There is something magical about the use of space and distortion in the work of Richard Vergez. His post-photography mixed-media techniques always employ the physical to create the 'sound' of silence. Play his stop-animations on loop and lose yourself in the wonderful creative mind of Richard Vergez. 

"In three sentences, how would you explain your work?"

I create surreal spaces for characters and shapes to interact in a distorted reality. There is always a story. Simplicity is key.

"Tell me about your process."

Each piece starts from sourcing and manually cutting paper imagery. For these specific pieces, I cut out and isolated the object(face/body) on a blank sheet of paper. Then, the cut out piece is exposed on the digital scanner bed, manipulating it with my hand by shifting as the light passes underneath. I do a few passes until the desired shape is achieved.Different variations of shifts can then be constructed into stop-motion animations.

"Your work uses space in a very unique way, can you tell us more about the use of space in your art."

Space is very important and deliberately left open in my works. It symbolizes a rest or silence not often found in our cluttered reality. Space adds emphasis to the focal point of my picture plane, and in itself can, too, become the focal point.

To quote John cage: “There is no such thing as an empty space or an empty time. There is always something to see, something to hear. In fact, try as we may to make a silence, we cannot.”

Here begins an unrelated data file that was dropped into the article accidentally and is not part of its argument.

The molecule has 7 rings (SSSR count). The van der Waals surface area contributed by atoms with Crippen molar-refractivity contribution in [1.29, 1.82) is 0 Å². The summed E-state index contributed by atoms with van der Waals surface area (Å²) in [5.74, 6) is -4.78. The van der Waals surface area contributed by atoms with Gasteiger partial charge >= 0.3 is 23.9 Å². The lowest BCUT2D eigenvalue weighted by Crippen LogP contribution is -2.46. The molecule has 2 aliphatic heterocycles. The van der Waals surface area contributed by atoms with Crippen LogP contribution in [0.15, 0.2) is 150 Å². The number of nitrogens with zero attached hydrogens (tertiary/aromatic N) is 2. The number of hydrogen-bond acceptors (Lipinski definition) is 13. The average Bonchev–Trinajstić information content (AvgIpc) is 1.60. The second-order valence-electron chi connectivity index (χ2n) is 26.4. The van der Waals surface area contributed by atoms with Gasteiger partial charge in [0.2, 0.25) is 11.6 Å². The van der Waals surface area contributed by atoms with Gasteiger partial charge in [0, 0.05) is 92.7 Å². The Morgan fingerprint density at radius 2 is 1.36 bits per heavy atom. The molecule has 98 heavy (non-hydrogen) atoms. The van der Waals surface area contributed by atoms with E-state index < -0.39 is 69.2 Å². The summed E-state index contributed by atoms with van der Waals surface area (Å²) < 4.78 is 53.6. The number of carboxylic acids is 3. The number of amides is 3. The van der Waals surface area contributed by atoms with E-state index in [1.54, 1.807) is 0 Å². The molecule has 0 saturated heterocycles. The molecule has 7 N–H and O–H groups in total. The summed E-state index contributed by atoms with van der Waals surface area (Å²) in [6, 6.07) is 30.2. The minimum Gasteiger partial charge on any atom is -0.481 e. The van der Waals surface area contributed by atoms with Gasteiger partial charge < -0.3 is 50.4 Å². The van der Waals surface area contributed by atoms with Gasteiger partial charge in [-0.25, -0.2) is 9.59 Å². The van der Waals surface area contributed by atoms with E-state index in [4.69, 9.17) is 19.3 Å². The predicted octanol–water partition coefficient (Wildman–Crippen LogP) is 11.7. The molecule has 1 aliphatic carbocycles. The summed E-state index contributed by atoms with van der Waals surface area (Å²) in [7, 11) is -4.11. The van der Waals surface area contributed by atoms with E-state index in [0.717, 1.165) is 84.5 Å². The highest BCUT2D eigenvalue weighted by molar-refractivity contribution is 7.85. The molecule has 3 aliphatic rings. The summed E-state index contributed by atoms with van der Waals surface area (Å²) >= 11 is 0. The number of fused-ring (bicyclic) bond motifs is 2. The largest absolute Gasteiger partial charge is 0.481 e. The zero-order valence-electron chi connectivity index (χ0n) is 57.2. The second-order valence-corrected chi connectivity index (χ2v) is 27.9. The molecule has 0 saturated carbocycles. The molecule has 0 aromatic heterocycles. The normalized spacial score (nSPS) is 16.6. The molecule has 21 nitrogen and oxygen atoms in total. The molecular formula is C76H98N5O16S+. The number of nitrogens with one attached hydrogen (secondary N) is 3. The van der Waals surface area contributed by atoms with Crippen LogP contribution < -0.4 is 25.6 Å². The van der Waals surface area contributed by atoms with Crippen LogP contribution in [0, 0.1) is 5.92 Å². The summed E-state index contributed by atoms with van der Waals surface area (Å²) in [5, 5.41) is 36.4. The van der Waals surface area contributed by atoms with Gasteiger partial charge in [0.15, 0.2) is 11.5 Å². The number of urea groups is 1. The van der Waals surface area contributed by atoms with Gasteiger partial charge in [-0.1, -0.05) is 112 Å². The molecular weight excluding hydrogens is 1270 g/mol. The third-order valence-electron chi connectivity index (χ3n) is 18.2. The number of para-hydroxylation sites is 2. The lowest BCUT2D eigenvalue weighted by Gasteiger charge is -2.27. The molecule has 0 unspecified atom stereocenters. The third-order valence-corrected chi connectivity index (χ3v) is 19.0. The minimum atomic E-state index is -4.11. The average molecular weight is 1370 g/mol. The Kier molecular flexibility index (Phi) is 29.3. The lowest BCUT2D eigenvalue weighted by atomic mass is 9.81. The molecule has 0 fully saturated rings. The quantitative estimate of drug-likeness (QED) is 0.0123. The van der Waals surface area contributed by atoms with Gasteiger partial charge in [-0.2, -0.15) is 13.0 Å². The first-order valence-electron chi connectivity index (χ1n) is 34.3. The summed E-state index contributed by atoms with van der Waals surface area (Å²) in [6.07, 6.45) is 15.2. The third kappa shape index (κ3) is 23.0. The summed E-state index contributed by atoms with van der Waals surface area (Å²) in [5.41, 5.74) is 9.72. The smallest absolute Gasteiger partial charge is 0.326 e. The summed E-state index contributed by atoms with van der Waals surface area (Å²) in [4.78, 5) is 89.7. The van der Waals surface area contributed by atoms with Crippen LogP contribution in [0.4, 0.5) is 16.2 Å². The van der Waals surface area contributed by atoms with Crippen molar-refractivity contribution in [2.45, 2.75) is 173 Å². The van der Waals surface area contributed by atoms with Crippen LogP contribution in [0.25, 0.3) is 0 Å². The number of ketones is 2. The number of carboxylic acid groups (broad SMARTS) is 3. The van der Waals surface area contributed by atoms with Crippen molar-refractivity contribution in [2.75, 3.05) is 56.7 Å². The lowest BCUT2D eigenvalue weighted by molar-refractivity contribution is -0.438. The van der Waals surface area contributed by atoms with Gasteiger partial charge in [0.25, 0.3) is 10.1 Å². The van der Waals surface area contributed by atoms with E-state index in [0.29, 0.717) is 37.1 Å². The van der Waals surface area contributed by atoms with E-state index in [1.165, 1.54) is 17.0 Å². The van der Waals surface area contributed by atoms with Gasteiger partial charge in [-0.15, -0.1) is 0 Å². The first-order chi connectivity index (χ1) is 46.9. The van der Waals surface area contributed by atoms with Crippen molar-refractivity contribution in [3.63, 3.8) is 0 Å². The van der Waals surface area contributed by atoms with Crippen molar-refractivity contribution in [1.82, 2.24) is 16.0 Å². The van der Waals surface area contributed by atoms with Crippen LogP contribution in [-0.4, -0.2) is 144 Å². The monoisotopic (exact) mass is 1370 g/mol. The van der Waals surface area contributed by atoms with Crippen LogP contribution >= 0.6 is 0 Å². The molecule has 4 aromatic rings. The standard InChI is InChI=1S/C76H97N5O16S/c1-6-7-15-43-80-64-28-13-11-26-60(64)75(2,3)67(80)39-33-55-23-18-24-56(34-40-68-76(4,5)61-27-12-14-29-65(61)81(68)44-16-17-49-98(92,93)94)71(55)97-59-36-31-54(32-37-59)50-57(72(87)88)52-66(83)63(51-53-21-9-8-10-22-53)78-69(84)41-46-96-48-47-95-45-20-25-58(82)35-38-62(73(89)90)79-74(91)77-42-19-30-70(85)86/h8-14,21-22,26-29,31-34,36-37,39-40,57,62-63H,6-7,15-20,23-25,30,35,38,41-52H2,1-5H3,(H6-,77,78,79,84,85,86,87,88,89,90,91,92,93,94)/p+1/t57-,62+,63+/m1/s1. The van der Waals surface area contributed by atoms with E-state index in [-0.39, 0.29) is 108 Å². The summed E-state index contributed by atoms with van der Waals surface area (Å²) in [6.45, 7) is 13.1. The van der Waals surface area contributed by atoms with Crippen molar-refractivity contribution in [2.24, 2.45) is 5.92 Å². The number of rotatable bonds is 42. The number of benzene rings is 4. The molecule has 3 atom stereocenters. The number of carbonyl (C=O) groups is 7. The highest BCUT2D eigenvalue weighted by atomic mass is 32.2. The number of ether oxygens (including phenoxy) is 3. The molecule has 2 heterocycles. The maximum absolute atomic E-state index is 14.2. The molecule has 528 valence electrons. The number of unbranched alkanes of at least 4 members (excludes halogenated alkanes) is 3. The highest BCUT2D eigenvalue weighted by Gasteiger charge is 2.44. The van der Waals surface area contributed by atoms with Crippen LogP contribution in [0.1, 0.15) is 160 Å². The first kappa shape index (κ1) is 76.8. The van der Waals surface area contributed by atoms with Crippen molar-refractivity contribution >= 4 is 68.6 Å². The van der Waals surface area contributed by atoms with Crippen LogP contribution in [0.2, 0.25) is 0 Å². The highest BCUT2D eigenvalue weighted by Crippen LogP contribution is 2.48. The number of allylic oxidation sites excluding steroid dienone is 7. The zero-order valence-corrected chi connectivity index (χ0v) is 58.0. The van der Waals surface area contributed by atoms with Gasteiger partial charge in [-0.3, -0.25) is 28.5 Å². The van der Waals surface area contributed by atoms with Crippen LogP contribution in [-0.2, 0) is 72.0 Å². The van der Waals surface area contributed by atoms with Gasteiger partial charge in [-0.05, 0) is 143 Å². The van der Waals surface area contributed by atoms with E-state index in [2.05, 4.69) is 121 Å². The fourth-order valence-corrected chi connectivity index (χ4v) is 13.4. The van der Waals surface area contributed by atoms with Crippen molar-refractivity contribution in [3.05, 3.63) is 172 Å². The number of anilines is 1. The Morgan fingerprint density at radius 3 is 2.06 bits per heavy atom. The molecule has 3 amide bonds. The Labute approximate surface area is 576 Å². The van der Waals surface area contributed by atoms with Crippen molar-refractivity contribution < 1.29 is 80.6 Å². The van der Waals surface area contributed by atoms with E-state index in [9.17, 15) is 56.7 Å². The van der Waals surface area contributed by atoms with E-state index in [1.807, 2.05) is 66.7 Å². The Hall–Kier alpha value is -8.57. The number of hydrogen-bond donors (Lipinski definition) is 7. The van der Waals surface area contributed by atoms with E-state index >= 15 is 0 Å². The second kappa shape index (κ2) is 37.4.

I am attempting to make silence with my work.

"What are the themes of your work?"

Anonymity plays an important part. The human brain is so reliant on wanting to instantly recognize something or someone as soon as they see it. I aim to disrupt that by often obscuring and manipulating the eyes on a face or any other defining facial characteristics. I like to explore surreal dimensions found in dream states or psychedelic experiences. Constant exploration and experimentation is always thematic. It is important to get lost in the abyss of imagination.

"Do you consider yourself to be a photographer?"

Photography is my favorite art form, and although I do not actively shoot photos, they are my main source of inspiration. I feel I understand photography the best and it inspires me to push the limits of what can be done with the medium by looking backwards and deconstructing a bit. For such a long time the focus has been to be in the avant-garde. I feel we are at the point now where we are too advanced and gaps have been left open behind us.As an arriére-garde photographer, my aim is to simplify and fill those gaps.

For more of Richard's work, follow him on Instagram or visit his store

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